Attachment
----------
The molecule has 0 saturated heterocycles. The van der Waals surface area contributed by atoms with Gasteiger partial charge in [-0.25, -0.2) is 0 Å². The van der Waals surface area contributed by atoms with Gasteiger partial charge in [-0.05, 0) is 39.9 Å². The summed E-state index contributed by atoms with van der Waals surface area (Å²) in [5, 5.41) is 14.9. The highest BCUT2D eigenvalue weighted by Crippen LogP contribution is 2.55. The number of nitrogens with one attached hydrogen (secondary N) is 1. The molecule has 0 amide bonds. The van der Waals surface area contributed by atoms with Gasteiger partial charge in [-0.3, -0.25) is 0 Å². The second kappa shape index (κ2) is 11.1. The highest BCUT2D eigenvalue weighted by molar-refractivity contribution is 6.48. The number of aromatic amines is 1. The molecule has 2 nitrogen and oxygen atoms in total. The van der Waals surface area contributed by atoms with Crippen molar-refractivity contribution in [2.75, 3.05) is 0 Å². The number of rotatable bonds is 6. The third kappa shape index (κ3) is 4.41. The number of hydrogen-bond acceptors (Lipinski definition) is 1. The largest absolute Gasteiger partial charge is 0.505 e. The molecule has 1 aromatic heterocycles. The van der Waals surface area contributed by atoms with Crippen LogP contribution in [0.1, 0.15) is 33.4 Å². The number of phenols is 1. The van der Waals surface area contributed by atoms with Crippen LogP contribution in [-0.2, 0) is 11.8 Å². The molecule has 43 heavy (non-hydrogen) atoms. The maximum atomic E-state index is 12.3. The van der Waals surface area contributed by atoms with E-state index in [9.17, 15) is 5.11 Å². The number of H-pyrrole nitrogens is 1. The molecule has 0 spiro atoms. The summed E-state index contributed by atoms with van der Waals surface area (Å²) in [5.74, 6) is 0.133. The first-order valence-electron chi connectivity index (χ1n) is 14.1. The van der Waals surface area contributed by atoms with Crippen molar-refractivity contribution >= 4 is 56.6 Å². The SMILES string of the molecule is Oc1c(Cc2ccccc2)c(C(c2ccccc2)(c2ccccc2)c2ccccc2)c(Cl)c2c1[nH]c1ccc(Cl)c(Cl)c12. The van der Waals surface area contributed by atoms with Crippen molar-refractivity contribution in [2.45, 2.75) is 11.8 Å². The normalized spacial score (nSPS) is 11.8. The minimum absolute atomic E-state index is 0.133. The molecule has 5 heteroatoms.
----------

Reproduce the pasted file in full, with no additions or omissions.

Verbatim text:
The molecule has 0 saturated heterocycles. The van der Waals surface area contributed by atoms with Gasteiger partial charge in [-0.25, -0.2) is 0 Å². The van der Waals surface area contributed by atoms with Gasteiger partial charge in [-0.05, 0) is 39.9 Å². The summed E-state index contributed by atoms with van der Waals surface area (Å²) in [5, 5.41) is 14.9. The highest BCUT2D eigenvalue weighted by Crippen LogP contribution is 2.55. The number of nitrogens with one attached hydrogen (secondary N) is 1. The molecule has 0 amide bonds. The van der Waals surface area contributed by atoms with Gasteiger partial charge in [-0.3, -0.25) is 0 Å². The second kappa shape index (κ2) is 11.1. The highest BCUT2D eigenvalue weighted by molar-refractivity contribution is 6.48. The number of aromatic amines is 1. The molecule has 2 nitrogen and oxygen atoms in total. The van der Waals surface area contributed by atoms with Crippen molar-refractivity contribution in [2.75, 3.05) is 0 Å². The number of rotatable bonds is 6. The third kappa shape index (κ3) is 4.41. The number of hydrogen-bond acceptors (Lipinski definition) is 1. The largest absolute Gasteiger partial charge is 0.505 e. The molecule has 1 aromatic heterocycles. The van der Waals surface area contributed by atoms with Crippen LogP contribution in [0.1, 0.15) is 33.4 Å². The number of phenols is 1. The van der Waals surface area contributed by atoms with Crippen LogP contribution in [-0.2, 0) is 11.8 Å². The molecule has 43 heavy (non-hydrogen) atoms. The maximum atomic E-state index is 12.3. The van der Waals surface area contributed by atoms with E-state index in [9.17, 15) is 5.11 Å². The number of H-pyrrole nitrogens is 1. The molecule has 0 spiro atoms. The summed E-state index contributed by atoms with van der Waals surface area (Å²) in [5.74, 6) is 0.133. The first-order valence-electron chi connectivity index (χ1n) is 14.1. The van der Waals surface area contributed by atoms with Crippen molar-refractivity contribution >= 4 is 56.6 Å². The SMILES string of the molecule is Oc1c(Cc2ccccc2)c(C(c2ccccc2)(c2ccccc2)c2ccccc2)c(Cl)c2c1[nH]c1ccc(Cl)c(Cl)c12. The van der Waals surface area contributed by atoms with Crippen molar-refractivity contribution in [2.45, 2.75) is 11.8 Å². The normalized spacial score (nSPS) is 11.8. The minimum absolute atomic E-state index is 0.133. The molecule has 5 heteroatoms.